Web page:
Chapter 5 – Loving Practice Makes Perfect Love

From the book Relational Holiness – Responding to the Call of Love by Thomas J. Oord and Michael Lodahl

Christian perfection is, in its essence, perfection in love.

  • There is a difference between knowing something and acting on that knowledge.

As we defined earlier, love is “To act intentionally, in response to God and others, to promote well-being.” Knowing this definition of love differs greatly from actually loving someone.

“A businessman known for his ruthlessness, arrogance, and religiosity once told Mark Twain he intended to visit the Holy Land before he died, in order to climb Mount Sinai and read the Ten Commandments aloud. ‘I have a better idea,’ Twain said. ‘You could stay here in Boston and keep them.’

We would rather contemplate on what we do not know than actually do the things we know we ought to do.

People would rather debate doctrine or beliefs or tradition or interpretation than actually do what Jesus said. It’s not rocket science. Just go do it. Practice loving a difficult person or try forgiving someone. Give away some money. Tell someone thank you. Encourage a friend. Bless an enemy. Say, ‘I’m sorry.’ Worship God. You already know more than you need to know.” [1]

“But be doers of the word, and not hearers only, deceiving themselves.” (James 1:22, ESV)

  • The ability to do rather than just be – the ability to do good and love others – is a gift from God. It is only because of the gifts of the Holy Spirit that we become better people.

“We cannot earn God’s love and forgiveness; it comes only by God’s grace. Salvation is given by the grace of God, achieved through the power of God, offered through the Spirit of God, and made secure by the promise of God. And so we commit our life to God.

But there is still a gap.

Now the gap is between the me I am right now and the me I’m meant to be — ‘current me’ and ‘sanctified me.’ But here’s the problem: People think it is our job to bridge that gap by our effort. But we can’t. This gap, too, can only be bridged by grace. Self-improvement is no more God’s plan than self-salvation. God’s plan is not just for us to be saved by grace — it is for us to live by grace. God’s plan is for my daily life to be given, guided, guarded, and energized by the grace of God. To live in grace is to flow in the Spirit.

The only way to become the person God made you to be is to live with the Spirit of God flowing through you like a river of living water. (John 7:37, ESV)” [2]

  • Your spiritual growth is not just about you, it is also about your impact on the world around you.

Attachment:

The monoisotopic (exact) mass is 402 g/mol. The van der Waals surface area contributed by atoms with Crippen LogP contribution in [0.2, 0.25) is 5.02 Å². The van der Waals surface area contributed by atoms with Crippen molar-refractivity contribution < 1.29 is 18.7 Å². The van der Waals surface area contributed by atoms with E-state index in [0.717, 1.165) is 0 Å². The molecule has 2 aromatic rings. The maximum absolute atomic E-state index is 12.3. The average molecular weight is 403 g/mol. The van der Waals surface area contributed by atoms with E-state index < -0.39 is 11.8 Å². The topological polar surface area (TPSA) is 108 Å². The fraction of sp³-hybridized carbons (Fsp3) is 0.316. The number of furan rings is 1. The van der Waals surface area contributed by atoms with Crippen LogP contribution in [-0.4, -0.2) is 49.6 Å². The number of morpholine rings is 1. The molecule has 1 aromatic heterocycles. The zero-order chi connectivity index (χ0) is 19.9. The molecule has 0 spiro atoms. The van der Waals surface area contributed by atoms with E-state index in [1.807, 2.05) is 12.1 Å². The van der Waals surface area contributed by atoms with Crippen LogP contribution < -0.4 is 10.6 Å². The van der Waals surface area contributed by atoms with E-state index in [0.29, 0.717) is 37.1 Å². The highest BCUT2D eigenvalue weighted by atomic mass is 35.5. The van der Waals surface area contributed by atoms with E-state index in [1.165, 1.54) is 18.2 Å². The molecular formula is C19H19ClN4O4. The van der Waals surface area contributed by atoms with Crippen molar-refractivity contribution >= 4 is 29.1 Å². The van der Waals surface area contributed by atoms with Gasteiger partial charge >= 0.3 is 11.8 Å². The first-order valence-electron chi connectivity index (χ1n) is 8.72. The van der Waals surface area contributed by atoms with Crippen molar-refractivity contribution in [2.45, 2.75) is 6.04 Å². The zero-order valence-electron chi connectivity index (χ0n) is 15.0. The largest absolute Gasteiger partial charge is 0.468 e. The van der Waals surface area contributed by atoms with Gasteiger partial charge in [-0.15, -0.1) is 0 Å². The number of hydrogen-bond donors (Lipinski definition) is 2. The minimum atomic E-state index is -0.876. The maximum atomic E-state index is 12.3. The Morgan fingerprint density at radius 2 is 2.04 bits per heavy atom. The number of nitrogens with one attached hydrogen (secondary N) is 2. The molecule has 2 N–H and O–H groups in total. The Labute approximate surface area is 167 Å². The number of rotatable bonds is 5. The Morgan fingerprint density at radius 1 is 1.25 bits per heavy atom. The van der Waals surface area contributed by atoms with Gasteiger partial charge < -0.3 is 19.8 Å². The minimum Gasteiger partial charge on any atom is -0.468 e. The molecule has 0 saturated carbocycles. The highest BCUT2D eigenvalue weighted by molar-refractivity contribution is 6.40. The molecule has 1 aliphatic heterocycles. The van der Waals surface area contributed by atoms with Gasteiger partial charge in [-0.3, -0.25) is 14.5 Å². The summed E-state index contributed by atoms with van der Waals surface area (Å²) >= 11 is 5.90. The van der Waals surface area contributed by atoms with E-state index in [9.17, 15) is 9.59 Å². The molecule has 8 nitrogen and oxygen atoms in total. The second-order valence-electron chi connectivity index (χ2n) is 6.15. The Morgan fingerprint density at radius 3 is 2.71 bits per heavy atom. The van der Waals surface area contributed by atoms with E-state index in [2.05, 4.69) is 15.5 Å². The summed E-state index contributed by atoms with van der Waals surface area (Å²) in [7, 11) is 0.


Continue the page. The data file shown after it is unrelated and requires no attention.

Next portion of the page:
“God wants you to grow! He created the very idea of growth. The Talmud says that every blade of grass has an angel bending over it, whispering, ‘Grow, grow.’ Paul said that in Christ the whole redeemed community ‘grows and builds itself up in love.’ Your flourishing is never just about you. It is a ‘so that’ kind of condition. God designed you to flourish ‘so that’ you could be part of his redemptive project in ways that you otherwise could not. He wants you to flourish ‘so that’ people can be encouraged, gardens can be planted, music can be written, sick people can be helped, or companies can thrive in ways they otherwise would not. When you fail to become the person God designed, all the rest of us miss out on the gift you were made to give.” [3]

“God desires spiritual fruits, not religious nuts.”

“By this my Father is glorified, that you bear much fruit and so prove to be my disciples.” (John 15:8, ESV)

  • As we travel this adventure of life together, we must remember one thing:

“My main job is to remain connected to God. When my primary focus is being present with him, everything else has a way of falling into place. When my primary focus becomes anything else, my inner vitality suffers, and I become a lesser version of myself.” [4]

This can be a challenge in today’s world. We can’t do it with our own willpower. What we get from the Holy Spirit is what we exhibit to others. By loving others, we mean loving one another.

“A new command I give you: Love one another. As I have loved you, so you must love one another. By this everyone will know that you are my disciples, if you love one another.” (John 13:34-35, ESV)

Some people are easier to love than others. Still, we are called to love those that are not lovable. Consider the following:

When Others Anger You, Turning Other Cheek Hard But Necessary – Paul Prather


How do we approach others in love?

Jordan Peterson on Love and Compassion (2:10)

Courage for the Things of His Kingdom


[1] The Me I Want to Be. John Ortberg. Zondervan. Kindle Edition. (pg. 111).

[2] Ibid. (pg. 38)

[3] Ibid.  (pg. 30).

[4] Ibid. (pg. 35)

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